This is really basic
- obviously, you'll need to decide what you like to eat (or at least what you're willing to eat) - and work with it a little.
At this point, we're just trying to provide the cheapest possible options for storing food.
A month seems a reasonable
minimum, at least to start with. The just-on-time nature of food deliveries, the growing potential for disruptions,
the possibility of avian flu evolving into something which could trigger a pandemic - all of these things suggest that the
prudent thing to do is to have enough food on hand to get by for a at least a while.
This is very tentative
- we intend to work with it and expand on it as we go along.
Per Person Per Month:
Depending on what
you buy and where, we estimated this basic supply would cost around $32 with sugar or $43 with honey.
Per Person Per Year:
powdered milk--100 lbs
baking powder--1 lb
We would personally
add a can of tomatoes and a couple of cans of tomato paste for each pound of legumes (or at least for each pound of beans).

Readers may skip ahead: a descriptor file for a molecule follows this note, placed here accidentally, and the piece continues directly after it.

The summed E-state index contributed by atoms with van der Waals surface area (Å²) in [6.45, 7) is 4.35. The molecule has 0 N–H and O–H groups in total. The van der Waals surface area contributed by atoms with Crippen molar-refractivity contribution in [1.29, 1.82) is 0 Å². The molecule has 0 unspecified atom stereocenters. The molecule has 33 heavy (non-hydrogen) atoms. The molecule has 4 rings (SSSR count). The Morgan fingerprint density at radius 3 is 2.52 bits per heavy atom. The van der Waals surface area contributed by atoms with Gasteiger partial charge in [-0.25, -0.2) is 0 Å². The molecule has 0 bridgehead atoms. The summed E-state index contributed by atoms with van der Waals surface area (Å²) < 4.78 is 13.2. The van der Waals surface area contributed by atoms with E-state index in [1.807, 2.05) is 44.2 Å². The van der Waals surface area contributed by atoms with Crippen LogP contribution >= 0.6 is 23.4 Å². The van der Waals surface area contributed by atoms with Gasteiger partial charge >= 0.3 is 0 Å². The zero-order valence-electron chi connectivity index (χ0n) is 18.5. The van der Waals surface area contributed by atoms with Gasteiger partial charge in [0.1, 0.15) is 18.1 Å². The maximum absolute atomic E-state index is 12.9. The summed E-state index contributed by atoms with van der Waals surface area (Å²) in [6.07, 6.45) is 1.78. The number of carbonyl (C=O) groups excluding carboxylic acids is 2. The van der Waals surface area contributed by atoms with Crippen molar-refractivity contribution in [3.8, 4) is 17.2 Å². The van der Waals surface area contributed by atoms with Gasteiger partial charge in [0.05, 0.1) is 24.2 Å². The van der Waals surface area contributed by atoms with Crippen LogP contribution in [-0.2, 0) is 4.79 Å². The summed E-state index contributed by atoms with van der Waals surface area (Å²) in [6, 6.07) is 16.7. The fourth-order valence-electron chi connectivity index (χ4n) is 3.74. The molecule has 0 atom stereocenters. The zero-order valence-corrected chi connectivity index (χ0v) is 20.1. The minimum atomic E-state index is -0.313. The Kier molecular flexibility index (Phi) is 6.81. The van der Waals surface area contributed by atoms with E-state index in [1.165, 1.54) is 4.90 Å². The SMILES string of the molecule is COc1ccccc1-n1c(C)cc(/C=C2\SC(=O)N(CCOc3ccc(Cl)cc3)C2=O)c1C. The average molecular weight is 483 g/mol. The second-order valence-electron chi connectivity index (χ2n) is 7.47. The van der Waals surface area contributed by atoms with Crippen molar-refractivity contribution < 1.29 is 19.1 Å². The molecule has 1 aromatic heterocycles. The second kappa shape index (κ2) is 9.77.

Remember, though, in a worst case scenario, no power for an extended period of time during the winter could leave you with
frozen and ruptured cans.
Don't forget spices
- this is a really bland diet without them.
We would also include
dried fruit, vegetables, and meat.
This can be stored
in anything - we use old cat litter jugs (we bleach them, though that's probably not really necessary), plastic juice bottles,
coffee cans - the litter jugs are actually quite nice because they hold a lot, and you don't have to worry about the lid popping
off like you do with a coffee can.
Water is more problematic - 30 gallons per person is quite a bit, though you can buy 6 or 7 gallon water containers
where camping supplies are sold. Empty juice or wine jugs (I guess I just made an admission about my taste in wine)
work well, too. Add 1 tsp of bleach for each gallon of water, and change it regularly. If you have the room for
a 30 gallon supply, we really do recommend it - a power outage can stop the pumps, water supplies can be contaminated, a pandemic
will certainly mean that the waterworks is going to be short handed, and there's no way to predict the impact of that on water
quality or availability.